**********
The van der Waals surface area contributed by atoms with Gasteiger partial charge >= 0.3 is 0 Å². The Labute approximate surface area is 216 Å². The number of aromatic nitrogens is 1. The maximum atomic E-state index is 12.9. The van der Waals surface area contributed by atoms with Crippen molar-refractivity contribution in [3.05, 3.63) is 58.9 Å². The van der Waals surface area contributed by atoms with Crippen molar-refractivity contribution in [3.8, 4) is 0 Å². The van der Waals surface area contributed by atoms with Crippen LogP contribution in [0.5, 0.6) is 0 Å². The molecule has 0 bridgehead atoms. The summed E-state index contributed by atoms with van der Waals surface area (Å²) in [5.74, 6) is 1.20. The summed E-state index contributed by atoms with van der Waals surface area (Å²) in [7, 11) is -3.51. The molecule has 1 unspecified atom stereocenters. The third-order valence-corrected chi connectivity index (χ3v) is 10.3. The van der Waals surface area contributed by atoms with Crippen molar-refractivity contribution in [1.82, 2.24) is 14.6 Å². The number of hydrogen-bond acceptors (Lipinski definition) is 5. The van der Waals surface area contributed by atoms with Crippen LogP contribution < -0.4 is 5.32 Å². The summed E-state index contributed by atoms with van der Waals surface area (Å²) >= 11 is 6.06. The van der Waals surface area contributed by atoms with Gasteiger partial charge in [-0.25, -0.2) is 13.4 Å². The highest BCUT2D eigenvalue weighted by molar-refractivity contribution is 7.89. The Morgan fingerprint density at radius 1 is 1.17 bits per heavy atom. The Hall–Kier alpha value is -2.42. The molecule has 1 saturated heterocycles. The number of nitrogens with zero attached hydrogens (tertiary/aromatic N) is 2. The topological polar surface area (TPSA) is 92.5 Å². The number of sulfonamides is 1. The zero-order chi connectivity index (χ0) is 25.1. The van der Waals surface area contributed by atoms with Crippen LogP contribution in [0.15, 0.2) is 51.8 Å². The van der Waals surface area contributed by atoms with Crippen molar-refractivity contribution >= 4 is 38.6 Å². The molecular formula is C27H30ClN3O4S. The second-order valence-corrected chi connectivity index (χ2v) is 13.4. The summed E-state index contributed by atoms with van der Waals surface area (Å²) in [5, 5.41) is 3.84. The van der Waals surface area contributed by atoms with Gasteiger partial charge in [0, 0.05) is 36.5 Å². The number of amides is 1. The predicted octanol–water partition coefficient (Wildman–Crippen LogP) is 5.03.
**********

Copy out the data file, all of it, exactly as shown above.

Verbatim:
The van der Waals surface area contributed by atoms with Gasteiger partial charge >= 0.3 is 0 Å². The Labute approximate surface area is 216 Å². The number of aromatic nitrogens is 1. The maximum atomic E-state index is 12.9. The van der Waals surface area contributed by atoms with Crippen molar-refractivity contribution in [3.05, 3.63) is 58.9 Å². The van der Waals surface area contributed by atoms with Crippen molar-refractivity contribution in [3.8, 4) is 0 Å². The van der Waals surface area contributed by atoms with Crippen LogP contribution in [0.5, 0.6) is 0 Å². The molecule has 0 bridgehead atoms. The summed E-state index contributed by atoms with van der Waals surface area (Å²) in [5.74, 6) is 1.20. The summed E-state index contributed by atoms with van der Waals surface area (Å²) in [7, 11) is -3.51. The molecule has 1 unspecified atom stereocenters. The third-order valence-corrected chi connectivity index (χ3v) is 10.3. The van der Waals surface area contributed by atoms with Crippen molar-refractivity contribution in [1.82, 2.24) is 14.6 Å². The number of hydrogen-bond acceptors (Lipinski definition) is 5. The van der Waals surface area contributed by atoms with Crippen LogP contribution < -0.4 is 5.32 Å². The summed E-state index contributed by atoms with van der Waals surface area (Å²) >= 11 is 6.06. The van der Waals surface area contributed by atoms with Gasteiger partial charge in [-0.25, -0.2) is 13.4 Å². The highest BCUT2D eigenvalue weighted by molar-refractivity contribution is 7.89. The Morgan fingerprint density at radius 1 is 1.17 bits per heavy atom. The Hall–Kier alpha value is -2.42. The molecule has 1 saturated heterocycles. The number of nitrogens with zero attached hydrogens (tertiary/aromatic N) is 2. The topological polar surface area (TPSA) is 92.5 Å². The number of sulfonamides is 1. The zero-order chi connectivity index (χ0) is 25.1. The van der Waals surface area contributed by atoms with Crippen LogP contribution in [0.15, 0.2) is 51.8 Å². The van der Waals surface area contributed by atoms with Crippen molar-refractivity contribution >= 4 is 38.6 Å². The molecular formula is C27H30ClN3O4S. The second-order valence-corrected chi connectivity index (χ2v) is 13.4. The summed E-state index contributed by atoms with van der Waals surface area (Å²) in [5, 5.41) is 3.84. The van der Waals surface area contributed by atoms with Gasteiger partial charge in [0, 0.05) is 36.5 Å². The number of amides is 1. The predicted octanol–water partition coefficient (Wildman–Crippen LogP) is 5.03.